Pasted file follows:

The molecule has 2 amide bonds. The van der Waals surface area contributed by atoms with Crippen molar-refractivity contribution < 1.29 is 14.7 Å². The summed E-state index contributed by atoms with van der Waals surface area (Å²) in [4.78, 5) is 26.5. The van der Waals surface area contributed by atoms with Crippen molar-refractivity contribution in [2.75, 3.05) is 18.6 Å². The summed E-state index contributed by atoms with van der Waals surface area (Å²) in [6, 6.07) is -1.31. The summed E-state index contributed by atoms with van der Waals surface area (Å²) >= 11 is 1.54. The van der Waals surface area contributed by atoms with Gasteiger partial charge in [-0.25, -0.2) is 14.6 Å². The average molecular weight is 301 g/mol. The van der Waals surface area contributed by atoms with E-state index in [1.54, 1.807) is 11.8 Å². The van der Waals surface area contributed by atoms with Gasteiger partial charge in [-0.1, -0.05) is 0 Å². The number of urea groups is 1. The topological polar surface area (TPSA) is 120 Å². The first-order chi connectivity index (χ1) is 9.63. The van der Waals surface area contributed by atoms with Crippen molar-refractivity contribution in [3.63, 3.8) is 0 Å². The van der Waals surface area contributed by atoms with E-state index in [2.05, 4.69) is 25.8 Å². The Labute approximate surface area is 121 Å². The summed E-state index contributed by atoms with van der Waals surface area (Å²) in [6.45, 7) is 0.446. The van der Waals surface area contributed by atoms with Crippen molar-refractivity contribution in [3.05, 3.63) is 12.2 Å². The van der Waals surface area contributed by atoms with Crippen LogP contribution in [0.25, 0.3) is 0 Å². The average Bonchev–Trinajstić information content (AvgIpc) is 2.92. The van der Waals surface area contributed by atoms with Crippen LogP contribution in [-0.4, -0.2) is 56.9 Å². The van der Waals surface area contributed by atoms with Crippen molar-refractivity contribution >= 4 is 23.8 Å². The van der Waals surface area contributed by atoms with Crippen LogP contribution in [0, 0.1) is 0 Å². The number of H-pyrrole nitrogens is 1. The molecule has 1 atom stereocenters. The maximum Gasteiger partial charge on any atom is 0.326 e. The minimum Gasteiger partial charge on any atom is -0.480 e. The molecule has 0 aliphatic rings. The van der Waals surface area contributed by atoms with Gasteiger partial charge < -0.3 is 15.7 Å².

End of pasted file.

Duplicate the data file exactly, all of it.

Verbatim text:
The molecule has 2 amide bonds. The van der Waals surface area contributed by atoms with Crippen molar-refractivity contribution < 1.29 is 14.7 Å². The summed E-state index contributed by atoms with van der Waals surface area (Å²) in [4.78, 5) is 26.5. The van der Waals surface area contributed by atoms with Crippen molar-refractivity contribution in [2.75, 3.05) is 18.6 Å². The summed E-state index contributed by atoms with van der Waals surface area (Å²) in [6, 6.07) is -1.31. The summed E-state index contributed by atoms with van der Waals surface area (Å²) >= 11 is 1.54. The van der Waals surface area contributed by atoms with Gasteiger partial charge in [-0.25, -0.2) is 14.6 Å². The average molecular weight is 301 g/mol. The van der Waals surface area contributed by atoms with E-state index in [1.54, 1.807) is 11.8 Å². The van der Waals surface area contributed by atoms with Gasteiger partial charge in [-0.1, -0.05) is 0 Å². The number of urea groups is 1. The topological polar surface area (TPSA) is 120 Å². The first-order chi connectivity index (χ1) is 9.63. The van der Waals surface area contributed by atoms with Crippen molar-refractivity contribution in [3.63, 3.8) is 0 Å². The van der Waals surface area contributed by atoms with E-state index in [2.05, 4.69) is 25.8 Å². The Labute approximate surface area is 121 Å². The summed E-state index contributed by atoms with van der Waals surface area (Å²) in [6.45, 7) is 0.446. The van der Waals surface area contributed by atoms with Crippen molar-refractivity contribution in [3.05, 3.63) is 12.2 Å². The van der Waals surface area contributed by atoms with Crippen LogP contribution in [0.25, 0.3) is 0 Å². The average Bonchev–Trinajstić information content (AvgIpc) is 2.92. The van der Waals surface area contributed by atoms with Crippen LogP contribution in [-0.4, -0.2) is 56.9 Å². The van der Waals surface area contributed by atoms with Crippen molar-refractivity contribution >= 4 is 23.8 Å². The van der Waals surface area contributed by atoms with Crippen LogP contribution in [0, 0.1) is 0 Å². The number of H-pyrrole nitrogens is 1. The molecule has 1 atom stereocenters. The maximum Gasteiger partial charge on any atom is 0.326 e. The minimum Gasteiger partial charge on any atom is -0.480 e. The molecule has 0 aliphatic rings. The van der Waals surface area contributed by atoms with Gasteiger partial charge < -0.3 is 15.7 Å².